Stress Management Strategies

  • Smith, Suzanna;
  • Pergola, Joseph J.


Stress! What does it mean to you? Traffic jams, deadlines, eating on the run, bills to pay, job changes, endless chores and errands, and demands, demands, demands.

Stress is the body's response to any demand or pressure. These demands are called stressors. Stressors include major life events, such as a divorce or the birth of a child. They also include chronic strains that last over a period of time, such as living on unemployment. And stressors include daily or occasional strains, like taking care of a sick child.

Whatever the stressor is, it requires the body to make physical and chemical adjustments in order to maintain the necessary physiological balance for survival. A racing heart, a burst of energy, and muscle tension are the body's physical responses to demands. When faced with danger, some of the first stress reactions are a rise in blood pressure, quicker breathing and heart beat, and dilated pupils. Sight and hearing become more alert.

This reaction is an instinctive response that protects us from threats to survival. Physiological changes are part of the "fight or flight" response, which prepares and energizes a person to confront or flee from danger. After the threat has passed or a change takes place, the "alarm" signs disappear. The body is still aroused but is adapting to the change. However, if high levels of stress continue, the energy to adapt runs out. Exhaustion occurs, causing damage to the person's physical and emotional well-being. Entire families may experience distress from tensions and pressures on the family to change.

Surprising as it seems, some stress has positive outcomes. "Good stress" can give an athlete the energy to excel in physical competition. It can stimulate a scientist's thinking or a composer's creative energy. It can give many people the energy to solve problems and to finish hard work.

Often, however, our lives are filled with many demands that continue over a long period of time. Demands such as work overload may result in negative stress, which is called distress.

Unrelieved stress can take an emotional as well as physical toll, in the form of anxiety or depression, or high blood pressure and heart disease. If unattended, stress can seriously damage physical health; psychological well-being; and relationships with friends, family, and coworkers.


Major problems can be avoided if symptoms of stress are identified early. Some of the signs of serious problems with stress are: persistent, intense depression; chronic sleeping and eating; inability to concentrate; outbursts of violence; persistent family conflict; and excessive drinking or drug use.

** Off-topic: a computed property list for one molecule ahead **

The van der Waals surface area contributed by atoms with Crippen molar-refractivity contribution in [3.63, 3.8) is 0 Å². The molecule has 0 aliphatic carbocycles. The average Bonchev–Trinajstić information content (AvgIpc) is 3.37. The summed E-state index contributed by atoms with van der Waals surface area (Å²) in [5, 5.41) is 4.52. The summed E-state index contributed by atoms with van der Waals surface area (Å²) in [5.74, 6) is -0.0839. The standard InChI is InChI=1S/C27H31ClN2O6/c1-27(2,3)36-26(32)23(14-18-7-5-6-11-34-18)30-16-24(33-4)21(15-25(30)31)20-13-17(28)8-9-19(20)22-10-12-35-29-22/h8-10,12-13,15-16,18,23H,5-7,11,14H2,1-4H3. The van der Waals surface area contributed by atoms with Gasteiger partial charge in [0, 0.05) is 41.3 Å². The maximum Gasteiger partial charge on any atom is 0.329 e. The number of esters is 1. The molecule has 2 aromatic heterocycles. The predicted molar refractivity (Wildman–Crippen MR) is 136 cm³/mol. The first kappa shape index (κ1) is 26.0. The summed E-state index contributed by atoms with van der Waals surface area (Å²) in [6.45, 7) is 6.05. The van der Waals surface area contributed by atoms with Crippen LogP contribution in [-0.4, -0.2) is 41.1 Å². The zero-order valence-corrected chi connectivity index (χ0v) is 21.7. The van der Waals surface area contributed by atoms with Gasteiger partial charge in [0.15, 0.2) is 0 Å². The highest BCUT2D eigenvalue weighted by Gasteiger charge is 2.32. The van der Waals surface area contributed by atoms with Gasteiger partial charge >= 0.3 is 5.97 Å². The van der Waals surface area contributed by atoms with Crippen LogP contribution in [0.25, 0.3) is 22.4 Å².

Simple checklists (See Table 1) will give you a clue as to whether or not you are under stress. You probably know some of the symptoms of stress from experience--headache, tense muscles, knotted stomach, sweaty palms. Symptoms may also be psychological and interpersonal, such as feelings of insecurity, or arguments with a spouse or child.

 Table 1. Stress Checklist




Teeth grinding
Back aches
Stomach problems
Neck aches
Shoulder pains
Increased use of drugs
Mood swings
Easily discouraged
Crying spells
Poor concentration
Low productivity
Negative attitude
No new ideas
Lashing out
Clamming up
Lowered sex drive
Fewer contacts with friends
Using people

Think about a stressor you have experienced in the last week or so. Take a look at the chart below and check off how you usually react to stressors.

Look over the stress symptoms you've checked. Circle those that occur frequently. Which of these concern you the most? What ideas do you have about how to stop these stress symptoms from happening?

Once you know some of your symptoms of stress and are aware of when stress occurs, you can begin to use stress management strategies to deal with stress. In fact, many stress experts believe that how a person deals with stress may be more important than the number or type of demands he or she faces. Ideas for ways to prevent and to cope with stress are found in the fact sheets titled, Preventing Stress Through a Healthy Lifestyle (HE-2090) and Stress and Communication (HE-2091).

Publication #: HE-2089

1. This document, Fact Sheet HE-2089 , was published 11/91, Florida Cooperative Extension Service. For more information, contact your county Cooperative Extension Service office.

2. Suzanna Smith, Assistant Professor, Human Development, Home Economics Department; and Joe Pergola, Multi-County Family Life and Child Development Specialist, Hillsborough County Extension Office, respectively, Florida Cooperative Extension Service, Institute of Food and Agricultural Sciences (IFAS), University of Florida, Gainesville, Florida.

Disclaimer and Reproduction Information: Information in NASD does not represent NIOSH policy. Information included in NASD appears by permission of the author and/or copyright holder. More